2. iheartfilm said, on October 4, 2010 at 10:48 am

    I was in Grant Teton a few summers ago. Went down to Jenny Lake. Pure pleasure.

    • firthefirst said, on October 5, 2010 at 3:52 pm

      I’m determined to actually do one of the trails that starts out from jenny lake next time I’m there, the view from higher up has to be equally amazing

  3. Tina said, on October 4, 2010 at 11:04 am

    They’re all excellent shots and without any explanation (due to the long exposure), no one would’ve been able to tell that certain shots weren’t in daytime.

    Shot 1: the blue sky almost seems fake and if I hadn’t been there myself, I would’ve thought you pasted some mountains onto a blue background. the sky really is that blue… not just in the dark.

    Shot 2: the purple background really softens the look of the tetons. the jagged peaks seam less harsh, especially with the soft fog in the foreground. this image almost seems dream-like.

    Shot 3: the obvious shot of a sunrise in grand teton. it’s stunning and spectacular and everything that it ought to be, as expected. it does make the foreground seem too bland though.

    Shot 4: the panaroma really lets you realize the full grandeur of the tetons. there’s something about the b&w though that turns the image to something cold and perhaps forboding. i’d have to say this is my least favorite image for a reason i cannot quite pinpoint.

    all in all, i think i’d have to pick 5:45AM. the colors make me shiver and remember how cold it was to be out before the sunrise. thanks for the comparisons!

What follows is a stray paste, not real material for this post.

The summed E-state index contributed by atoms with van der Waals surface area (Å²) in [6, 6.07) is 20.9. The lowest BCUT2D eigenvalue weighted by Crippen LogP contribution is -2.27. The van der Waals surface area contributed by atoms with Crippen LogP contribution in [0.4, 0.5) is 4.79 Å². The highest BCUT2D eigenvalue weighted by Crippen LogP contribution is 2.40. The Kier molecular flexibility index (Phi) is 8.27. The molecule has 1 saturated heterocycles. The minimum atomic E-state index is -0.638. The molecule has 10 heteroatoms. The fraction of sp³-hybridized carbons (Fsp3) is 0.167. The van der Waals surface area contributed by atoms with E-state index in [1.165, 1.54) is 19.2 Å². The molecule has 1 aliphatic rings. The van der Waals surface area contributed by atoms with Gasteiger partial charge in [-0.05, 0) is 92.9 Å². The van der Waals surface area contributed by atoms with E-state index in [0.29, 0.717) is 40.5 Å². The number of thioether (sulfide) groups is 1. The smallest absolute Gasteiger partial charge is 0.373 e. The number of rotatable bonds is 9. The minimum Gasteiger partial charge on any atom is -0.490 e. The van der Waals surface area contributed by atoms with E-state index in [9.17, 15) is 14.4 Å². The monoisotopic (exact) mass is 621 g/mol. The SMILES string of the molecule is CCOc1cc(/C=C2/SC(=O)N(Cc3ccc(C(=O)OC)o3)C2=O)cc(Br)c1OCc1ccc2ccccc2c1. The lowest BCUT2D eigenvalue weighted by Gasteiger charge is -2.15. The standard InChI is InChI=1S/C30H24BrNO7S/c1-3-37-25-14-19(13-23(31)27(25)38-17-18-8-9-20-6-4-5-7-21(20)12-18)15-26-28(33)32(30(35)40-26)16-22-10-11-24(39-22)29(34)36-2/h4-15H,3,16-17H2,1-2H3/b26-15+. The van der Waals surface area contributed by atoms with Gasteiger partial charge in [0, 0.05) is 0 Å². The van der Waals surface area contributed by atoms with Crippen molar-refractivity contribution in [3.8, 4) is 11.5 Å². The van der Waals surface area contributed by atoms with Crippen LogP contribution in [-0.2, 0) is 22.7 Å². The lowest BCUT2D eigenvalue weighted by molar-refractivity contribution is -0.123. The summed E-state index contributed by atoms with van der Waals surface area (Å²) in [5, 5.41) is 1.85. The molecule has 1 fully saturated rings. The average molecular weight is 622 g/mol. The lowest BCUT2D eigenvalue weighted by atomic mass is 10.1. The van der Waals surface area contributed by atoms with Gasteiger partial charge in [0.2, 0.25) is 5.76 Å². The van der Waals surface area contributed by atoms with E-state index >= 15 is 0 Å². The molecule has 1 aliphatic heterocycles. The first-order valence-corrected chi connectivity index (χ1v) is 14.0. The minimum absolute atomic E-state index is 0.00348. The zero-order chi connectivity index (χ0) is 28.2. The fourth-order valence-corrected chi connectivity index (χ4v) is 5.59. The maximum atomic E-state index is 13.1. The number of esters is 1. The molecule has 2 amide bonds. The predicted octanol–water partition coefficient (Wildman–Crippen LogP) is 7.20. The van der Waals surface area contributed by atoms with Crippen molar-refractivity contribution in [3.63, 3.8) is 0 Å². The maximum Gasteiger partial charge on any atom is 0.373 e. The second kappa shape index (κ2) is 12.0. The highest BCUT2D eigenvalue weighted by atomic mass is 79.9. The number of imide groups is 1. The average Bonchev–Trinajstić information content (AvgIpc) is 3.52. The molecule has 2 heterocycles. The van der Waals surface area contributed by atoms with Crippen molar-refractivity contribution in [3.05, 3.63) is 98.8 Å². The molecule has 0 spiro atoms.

• firthefirst said, on October 5, 2010 at 3:54 pm

      hey babe, thanks for commenting. you are right about the sunrise one, the foreground gets really dark in comparison, hadn’t noticed that. I’ll have to bring some grad ND filters next time …

  4. Carsten said, on October 4, 2010 at 4:14 pm

    It isn’t easy having to choose between these beautiful images. I’d like to see the scenes one after the other. The golden mountain peaks are incredible – I really would enjoy this. – If not too busy taking photographs 🙂
    But my favourite is the b&w image. I think this is the one I’d like hangin on my wall so that I could enjoy it for a very long time. It is no Ansel Adams, but it has some of ‘it’.

    • firthefirst said, on October 5, 2010 at 3:57 pm

      carsten, you are thinking what I am thinking — that last shot is certainly no Ansel (I think I’ve got a long, long way to go) but the B+W appeals to me in a way that the color images don’t. I am considering actually printing and framing this one to go somewhere in the house. glad you enjoyed the images

  5. Kai Brockbank said, on October 6, 2010 at 1:14 pm

    These look like spectacular peaks, and spectacular photos! I think I’d definitely go for the 5:45 am shot, it’s got a beautiful subtlety and dreamy quality, as Tina said. Also the colour combination works best for me. I agree that it’s certainly worth getting up early, no matter the costs. For me the costs are part of the game!

  6. Charles Ford said, on October 11, 2010 at 10:06 pm

    Well fortunately you’re not being forced to pick a favorite, right? It’s just an intellectual/artistic exercise, they’re all good. That said, I’m really liking the B&W. 🙂